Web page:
Phylloxera is a bug that feeds on a vine's roots. It is an aphid native to North America, and its effect on wine production is legendary. In the 1860's phylloxera managed to make its way over to Europe and proceeded to devastate European vineyards. In much the same way that Europeans brought viruses that Native American's immune systems were unprepared for, the European vines had no natural resistance to Phylloxera. As a result, almost all European vineyards were completely destroyed, and an international effort to restore wine production started. French wine production in particular at one point was thought to be completely lost.
Fortunately, someone discovered that the good old American table grape vines, vitis labrusca, were unaffected by phylloxera. American rootstock was then sent to Europe, and the vitis vinifera vines were grafted onto the labrusca rootstock. To this day almost every single vine planted in the world is grafted in this way. There are only a few places, mostly in South America, that have escaped the effect of these deadly bugs.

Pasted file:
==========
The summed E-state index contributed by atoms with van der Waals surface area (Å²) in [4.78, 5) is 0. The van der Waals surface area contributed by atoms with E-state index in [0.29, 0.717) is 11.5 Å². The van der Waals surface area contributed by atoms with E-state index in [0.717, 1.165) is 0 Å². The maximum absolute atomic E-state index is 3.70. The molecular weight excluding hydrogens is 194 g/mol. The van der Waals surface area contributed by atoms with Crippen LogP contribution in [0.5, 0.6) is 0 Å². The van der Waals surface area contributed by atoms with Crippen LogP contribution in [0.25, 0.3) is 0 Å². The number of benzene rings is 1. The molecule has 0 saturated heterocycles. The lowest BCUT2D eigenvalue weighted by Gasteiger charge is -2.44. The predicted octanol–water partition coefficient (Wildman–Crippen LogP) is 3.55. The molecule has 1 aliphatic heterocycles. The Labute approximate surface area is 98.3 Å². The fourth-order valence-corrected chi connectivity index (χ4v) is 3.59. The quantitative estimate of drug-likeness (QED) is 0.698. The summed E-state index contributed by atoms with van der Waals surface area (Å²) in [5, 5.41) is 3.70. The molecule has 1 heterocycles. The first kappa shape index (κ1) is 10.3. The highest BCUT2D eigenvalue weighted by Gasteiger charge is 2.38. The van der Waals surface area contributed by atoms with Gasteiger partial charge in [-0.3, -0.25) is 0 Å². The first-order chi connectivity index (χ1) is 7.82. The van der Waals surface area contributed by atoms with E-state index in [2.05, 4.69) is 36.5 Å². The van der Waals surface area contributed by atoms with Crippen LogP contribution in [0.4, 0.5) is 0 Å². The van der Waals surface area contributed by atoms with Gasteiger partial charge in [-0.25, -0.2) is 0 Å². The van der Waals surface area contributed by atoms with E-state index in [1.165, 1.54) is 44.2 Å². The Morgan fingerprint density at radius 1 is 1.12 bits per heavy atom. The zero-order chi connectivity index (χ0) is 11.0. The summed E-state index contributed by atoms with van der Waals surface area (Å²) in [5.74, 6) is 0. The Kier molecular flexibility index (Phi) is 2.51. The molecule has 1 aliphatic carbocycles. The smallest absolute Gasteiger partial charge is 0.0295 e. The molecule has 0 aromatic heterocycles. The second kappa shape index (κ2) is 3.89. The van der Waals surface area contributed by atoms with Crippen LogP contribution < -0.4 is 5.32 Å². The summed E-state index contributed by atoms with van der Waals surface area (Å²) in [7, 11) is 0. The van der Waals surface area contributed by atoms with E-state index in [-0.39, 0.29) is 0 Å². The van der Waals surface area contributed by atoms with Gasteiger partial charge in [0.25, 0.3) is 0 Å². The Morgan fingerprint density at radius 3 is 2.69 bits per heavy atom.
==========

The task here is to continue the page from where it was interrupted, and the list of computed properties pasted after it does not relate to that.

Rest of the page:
When I heard the story of phylloxera, my first thought was, does the labrusca rootstock affect the taste of the grapes and therefore the wine? Apparently it doesn't. While the labrusca grapes make terrible wine, apparently the roots are virtually identical. There are actually a few benefits to this little bug. Before anyone understood phylloxera, wine production (good wine, anyway) in the United States was non-existent. Thomas Jefferson had famously brought back many vine clippings from France to try and plant at Monticello, and was totally unable to produce any grapes. No one understood why that was until they discovered that it must have been the phylloxera that was eating Jefferson's vines. So as a result of this bug, and the international cooperation it necessitated, we have wine in the United States. Hooray for us!